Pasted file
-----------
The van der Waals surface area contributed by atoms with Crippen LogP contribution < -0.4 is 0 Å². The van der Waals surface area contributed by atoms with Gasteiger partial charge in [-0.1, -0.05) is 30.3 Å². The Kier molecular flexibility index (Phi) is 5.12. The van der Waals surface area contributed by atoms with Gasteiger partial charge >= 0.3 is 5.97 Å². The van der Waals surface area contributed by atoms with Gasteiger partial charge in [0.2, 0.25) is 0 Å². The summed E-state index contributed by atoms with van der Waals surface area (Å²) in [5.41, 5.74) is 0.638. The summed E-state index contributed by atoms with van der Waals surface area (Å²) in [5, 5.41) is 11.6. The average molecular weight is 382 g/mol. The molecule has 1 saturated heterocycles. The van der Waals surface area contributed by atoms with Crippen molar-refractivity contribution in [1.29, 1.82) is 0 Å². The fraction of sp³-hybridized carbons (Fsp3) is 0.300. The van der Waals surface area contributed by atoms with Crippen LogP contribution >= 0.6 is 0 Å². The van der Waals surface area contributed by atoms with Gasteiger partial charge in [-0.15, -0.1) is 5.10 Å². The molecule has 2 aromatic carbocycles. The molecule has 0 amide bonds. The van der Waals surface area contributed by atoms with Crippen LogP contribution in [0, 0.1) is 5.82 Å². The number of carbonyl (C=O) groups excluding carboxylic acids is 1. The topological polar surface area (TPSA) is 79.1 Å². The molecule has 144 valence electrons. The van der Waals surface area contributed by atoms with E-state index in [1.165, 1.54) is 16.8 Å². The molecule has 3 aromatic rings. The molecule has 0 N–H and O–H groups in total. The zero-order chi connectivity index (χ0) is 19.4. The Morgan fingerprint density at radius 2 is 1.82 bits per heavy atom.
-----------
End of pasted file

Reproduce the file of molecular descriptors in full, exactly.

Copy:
The van der Waals surface area contributed by atoms with Crippen LogP contribution < -0.4 is 0 Å². The van der Waals surface area contributed by atoms with Gasteiger partial charge in [-0.1, -0.05) is 30.3 Å². The Kier molecular flexibility index (Phi) is 5.12. The van der Waals surface area contributed by atoms with Gasteiger partial charge >= 0.3 is 5.97 Å². The van der Waals surface area contributed by atoms with Gasteiger partial charge in [0.2, 0.25) is 0 Å². The summed E-state index contributed by atoms with van der Waals surface area (Å²) in [5.41, 5.74) is 0.638. The summed E-state index contributed by atoms with van der Waals surface area (Å²) in [5, 5.41) is 11.6. The average molecular weight is 382 g/mol. The molecule has 1 saturated heterocycles. The van der Waals surface area contributed by atoms with Crippen molar-refractivity contribution in [1.29, 1.82) is 0 Å². The fraction of sp³-hybridized carbons (Fsp3) is 0.300. The van der Waals surface area contributed by atoms with Crippen LogP contribution >= 0.6 is 0 Å². The van der Waals surface area contributed by atoms with Gasteiger partial charge in [-0.15, -0.1) is 5.10 Å². The molecule has 2 aromatic carbocycles. The molecule has 0 amide bonds. The van der Waals surface area contributed by atoms with Crippen LogP contribution in [0, 0.1) is 5.82 Å². The number of carbonyl (C=O) groups excluding carboxylic acids is 1. The topological polar surface area (TPSA) is 79.1 Å². The molecule has 144 valence electrons. The van der Waals surface area contributed by atoms with E-state index in [1.165, 1.54) is 16.8 Å². The molecule has 3 aromatic rings. The molecule has 0 N–H and O–H groups in total. The zero-order chi connectivity index (χ0) is 19.4. The Morgan fingerprint density at radius 2 is 1.82 bits per heavy atom.